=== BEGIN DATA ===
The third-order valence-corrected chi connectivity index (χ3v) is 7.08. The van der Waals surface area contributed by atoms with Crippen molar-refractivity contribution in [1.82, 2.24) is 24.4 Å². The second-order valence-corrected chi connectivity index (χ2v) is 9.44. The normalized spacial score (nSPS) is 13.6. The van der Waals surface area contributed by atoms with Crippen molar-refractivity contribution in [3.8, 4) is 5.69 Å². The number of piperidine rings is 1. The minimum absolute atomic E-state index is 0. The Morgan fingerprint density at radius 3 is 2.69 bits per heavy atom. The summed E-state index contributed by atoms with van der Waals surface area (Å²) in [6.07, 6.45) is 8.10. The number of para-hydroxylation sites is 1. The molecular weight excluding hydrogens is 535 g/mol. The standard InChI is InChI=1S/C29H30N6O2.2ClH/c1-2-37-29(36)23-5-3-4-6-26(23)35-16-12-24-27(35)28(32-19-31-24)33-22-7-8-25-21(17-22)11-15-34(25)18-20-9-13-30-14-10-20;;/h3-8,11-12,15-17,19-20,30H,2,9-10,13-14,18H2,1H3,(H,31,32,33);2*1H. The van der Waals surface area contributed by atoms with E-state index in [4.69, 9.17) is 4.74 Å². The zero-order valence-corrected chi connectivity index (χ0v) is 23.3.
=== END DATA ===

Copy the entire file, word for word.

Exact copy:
The third-order valence-corrected chi connectivity index (χ3v) is 7.08. The van der Waals surface area contributed by atoms with Crippen molar-refractivity contribution in [1.82, 2.24) is 24.4 Å². The second-order valence-corrected chi connectivity index (χ2v) is 9.44. The normalized spacial score (nSPS) is 13.6. The van der Waals surface area contributed by atoms with Crippen molar-refractivity contribution in [3.8, 4) is 5.69 Å². The number of piperidine rings is 1. The minimum absolute atomic E-state index is 0. The Morgan fingerprint density at radius 3 is 2.69 bits per heavy atom. The summed E-state index contributed by atoms with van der Waals surface area (Å²) in [6.07, 6.45) is 8.10. The number of para-hydroxylation sites is 1. The molecular weight excluding hydrogens is 535 g/mol. The standard InChI is InChI=1S/C29H30N6O2.2ClH/c1-2-37-29(36)23-5-3-4-6-26(23)35-16-12-24-27(35)28(32-19-31-24)33-22-7-8-25-21(17-22)11-15-34(25)18-20-9-13-30-14-10-20;;/h3-8,11-12,15-17,19-20,30H,2,9-10,13-14,18H2,1H3,(H,31,32,33);2*1H. The van der Waals surface area contributed by atoms with E-state index in [4.69, 9.17) is 4.74 Å². The zero-order valence-corrected chi connectivity index (χ0v) is 23.3.